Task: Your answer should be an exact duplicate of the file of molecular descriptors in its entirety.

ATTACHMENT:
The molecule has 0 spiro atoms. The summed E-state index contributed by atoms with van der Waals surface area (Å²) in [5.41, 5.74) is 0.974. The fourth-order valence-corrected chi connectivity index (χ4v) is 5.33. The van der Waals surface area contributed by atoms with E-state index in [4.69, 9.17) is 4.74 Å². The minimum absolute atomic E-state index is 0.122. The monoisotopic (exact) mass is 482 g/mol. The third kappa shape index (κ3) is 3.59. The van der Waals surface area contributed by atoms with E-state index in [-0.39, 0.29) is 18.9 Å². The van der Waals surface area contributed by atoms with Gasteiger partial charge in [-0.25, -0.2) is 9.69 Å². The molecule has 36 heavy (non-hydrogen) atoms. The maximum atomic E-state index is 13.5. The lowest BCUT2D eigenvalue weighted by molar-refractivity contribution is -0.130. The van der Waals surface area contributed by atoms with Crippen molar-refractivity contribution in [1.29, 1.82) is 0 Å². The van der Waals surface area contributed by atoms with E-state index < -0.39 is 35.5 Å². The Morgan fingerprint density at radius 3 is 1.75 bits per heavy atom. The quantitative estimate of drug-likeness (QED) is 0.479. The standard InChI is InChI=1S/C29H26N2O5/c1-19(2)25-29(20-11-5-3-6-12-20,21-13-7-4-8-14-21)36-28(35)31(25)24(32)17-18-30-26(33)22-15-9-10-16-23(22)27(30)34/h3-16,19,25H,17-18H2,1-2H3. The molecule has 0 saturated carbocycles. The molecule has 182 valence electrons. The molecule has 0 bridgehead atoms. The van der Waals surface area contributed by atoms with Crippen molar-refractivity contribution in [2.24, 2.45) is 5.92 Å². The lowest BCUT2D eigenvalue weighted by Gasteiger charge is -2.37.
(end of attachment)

The molecule has 0 spiro atoms. The summed E-state index contributed by atoms with van der Waals surface area (Å²) in [5.41, 5.74) is 0.974. The fourth-order valence-corrected chi connectivity index (χ4v) is 5.33. The van der Waals surface area contributed by atoms with E-state index in [4.69, 9.17) is 4.74 Å². The minimum absolute atomic E-state index is 0.122. The monoisotopic (exact) mass is 482 g/mol. The third kappa shape index (κ3) is 3.59. The van der Waals surface area contributed by atoms with E-state index in [-0.39, 0.29) is 18.9 Å². The van der Waals surface area contributed by atoms with Gasteiger partial charge in [-0.25, -0.2) is 9.69 Å². The molecule has 36 heavy (non-hydrogen) atoms. The maximum atomic E-state index is 13.5. The lowest BCUT2D eigenvalue weighted by molar-refractivity contribution is -0.130. The van der Waals surface area contributed by atoms with Crippen molar-refractivity contribution in [1.29, 1.82) is 0 Å². The van der Waals surface area contributed by atoms with E-state index < -0.39 is 35.5 Å². The Morgan fingerprint density at radius 3 is 1.75 bits per heavy atom. The quantitative estimate of drug-likeness (QED) is 0.479. The standard InChI is InChI=1S/C29H26N2O5/c1-19(2)25-29(20-11-5-3-6-12-20,21-13-7-4-8-14-21)36-28(35)31(25)24(32)17-18-30-26(33)22-15-9-10-16-23(22)27(30)34/h3-16,19,25H,17-18H2,1-2H3. The molecule has 0 saturated carbocycles. The molecule has 182 valence electrons. The molecule has 0 bridgehead atoms. The van der Waals surface area contributed by atoms with Crippen molar-refractivity contribution in [2.24, 2.45) is 5.92 Å². The lowest BCUT2D eigenvalue weighted by Gasteiger charge is -2.37.